Didn't get enough of Sam and her edge-snatching social commentary? Need more info on who exactly was in that mysterious underground cave on the campus of predominantly white Winchester University? Or just want to see just a little more of Troy Fairbanks? Fear not! Netflix has confirmed that Dear White People has been renewed for its third season!
Based on the 2014 film of the same name, Dear White People is beyond binge-worthy. The complexity of the characters and the dynamics of the setting surrounding them are on, one hand hard to believe and, on the other, exactly relatable. With "post racial" tensions at an all-time high, watching Sam, Troy, Lionel, Joelle, Coco and the lot navigate their on-campus experience had me reevaluating my own experience at a PWI.
The second volume was released this past May, and many of us quickly binge-watched the entire thing, myself included. And they've received a lot of Emmy buzz, too. Despite the initial backlash for its title alone, Dear White People has forged ahead to become one of the most talked about series for Netflix. Per Broadway World, the groundbreaking first two seasons "utilizes biting irony, self-deprecation and sometimes brutal honesty to hold up a mirror to the issues plaguing society today, all the while leading with laughter."
Much like her outspoken and unapologetic character, Logan Browning isn't afraid to share her truth. Recently, she shared with the San Diego Entertainer her approach to playing Sam in the series, activism, and the reality of light-skinned privilege.
Related: Actress Logan Browning Gets Real On Privilege, Stereotypes & Navigating Her Darkest Moments
While she's played other roles before, like Sasha in the film Bratz: The Movie and Brianna Ortiz in Meet the Browns, Browning, 29, is able to find a balance between playing such an in-your-face character like Samantha White while remaining true to herself. She says:
"With most characters I've played, I find myself pushing back on any similarities because I don't want people to think I'm not playing a character. I find joy in bringing someone to life who's very different from me. But part of why I ended up getting the role of Sam is because I do fall into who she is very easily. Though her perspective on life is different from mine."
If you've ever wondered whether or not Browning herself gets political, one look at her Twitter feed will prove that she is not against being a true activist herself. She credits the character in allowing her to become more outspoken on social issues of the day. She believes that anyone with such an enormous platform like hers should be more vocal in their opinions because it's simply par for the course.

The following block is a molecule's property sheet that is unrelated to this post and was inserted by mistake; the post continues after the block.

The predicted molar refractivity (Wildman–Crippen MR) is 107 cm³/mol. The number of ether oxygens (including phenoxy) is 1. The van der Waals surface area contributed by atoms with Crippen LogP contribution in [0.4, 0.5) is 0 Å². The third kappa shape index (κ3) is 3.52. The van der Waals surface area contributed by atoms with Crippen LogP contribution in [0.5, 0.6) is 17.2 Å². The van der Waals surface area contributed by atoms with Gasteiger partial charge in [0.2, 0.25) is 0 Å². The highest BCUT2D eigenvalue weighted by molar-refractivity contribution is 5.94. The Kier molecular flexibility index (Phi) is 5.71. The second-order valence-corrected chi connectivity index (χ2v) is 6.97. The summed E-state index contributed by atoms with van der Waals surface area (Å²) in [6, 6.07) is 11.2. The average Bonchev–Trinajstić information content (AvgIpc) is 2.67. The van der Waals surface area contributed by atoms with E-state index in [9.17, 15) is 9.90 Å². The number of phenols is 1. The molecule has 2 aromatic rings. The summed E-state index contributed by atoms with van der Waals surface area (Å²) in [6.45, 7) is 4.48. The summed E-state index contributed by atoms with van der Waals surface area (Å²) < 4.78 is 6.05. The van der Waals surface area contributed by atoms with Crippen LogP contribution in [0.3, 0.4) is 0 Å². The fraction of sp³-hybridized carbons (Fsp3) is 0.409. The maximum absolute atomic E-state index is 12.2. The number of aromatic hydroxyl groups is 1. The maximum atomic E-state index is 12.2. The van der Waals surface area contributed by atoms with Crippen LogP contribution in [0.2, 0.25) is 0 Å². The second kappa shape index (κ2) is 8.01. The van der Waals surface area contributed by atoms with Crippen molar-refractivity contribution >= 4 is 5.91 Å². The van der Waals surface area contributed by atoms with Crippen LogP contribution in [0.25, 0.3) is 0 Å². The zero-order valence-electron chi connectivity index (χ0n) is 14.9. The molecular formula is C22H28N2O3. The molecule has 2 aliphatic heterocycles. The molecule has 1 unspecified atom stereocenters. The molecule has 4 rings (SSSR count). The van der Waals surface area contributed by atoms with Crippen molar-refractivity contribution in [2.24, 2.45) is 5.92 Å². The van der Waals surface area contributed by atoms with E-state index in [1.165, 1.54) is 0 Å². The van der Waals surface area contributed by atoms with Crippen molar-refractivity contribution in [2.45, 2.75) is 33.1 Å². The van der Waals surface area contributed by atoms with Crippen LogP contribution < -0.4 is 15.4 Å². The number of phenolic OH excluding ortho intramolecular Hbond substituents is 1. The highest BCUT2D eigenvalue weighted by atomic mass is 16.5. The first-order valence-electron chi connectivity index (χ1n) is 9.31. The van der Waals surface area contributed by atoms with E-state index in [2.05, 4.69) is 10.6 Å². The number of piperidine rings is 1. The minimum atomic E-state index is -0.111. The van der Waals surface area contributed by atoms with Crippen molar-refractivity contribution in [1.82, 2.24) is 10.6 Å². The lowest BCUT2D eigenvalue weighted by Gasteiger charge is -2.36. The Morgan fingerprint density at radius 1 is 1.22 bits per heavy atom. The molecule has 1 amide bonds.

"It's made me more comfortable in being an activist. I've always been drawn to giving a voice and a face to people who aren't seen or heard. I feel like that's a part of what comes with being an entertainer and being in the public eye. When people say that actors and musicians shouldn't be policy adjacent, I think that perspective is ridiculous. They're put in this position where they are in the public eye and people listen, so it makes sense that these two things go hand in hand. Because people are looking to my character, Sam, for that, they naturally look to me. It would be a huge disappointment to people if they saw that I was not speaking out on certain issues."
One thing that the series does so well is highlight the experiences that Black people of all tones experience. Oftentimes with Hollywood, we are relegated to only seeing the perspective of the fairer-skinned kind, and Browning not only recognizes her own light-skinned privilege, she also wants to give a voice to the experiences of those that do not benefit from the same privilege.
"I've always felt I understood and was aware of my privilege as a light-skinned person in this world, and in my industry. I was always aware of it, but I've realized that I was still missing the mark until I started to see some of what my fellow actors have said in interviews. I've realized that there's a larger part of their experience than I was understanding. I want to make sure I'm not just being an ally to the black community, but also addressing these more specific issues that are even more nuanced than I've personally experienced."
I personally can't wait to see what creator, executive producer, director, writer and co-showrunner Justin Simien has in store for us in Vol. 3 in 2019. So, if you haven't already, head to Netflix and watch the first two volumes of Dear White People. Just keep an eye out for the Order of the X!
Featured image via Netflix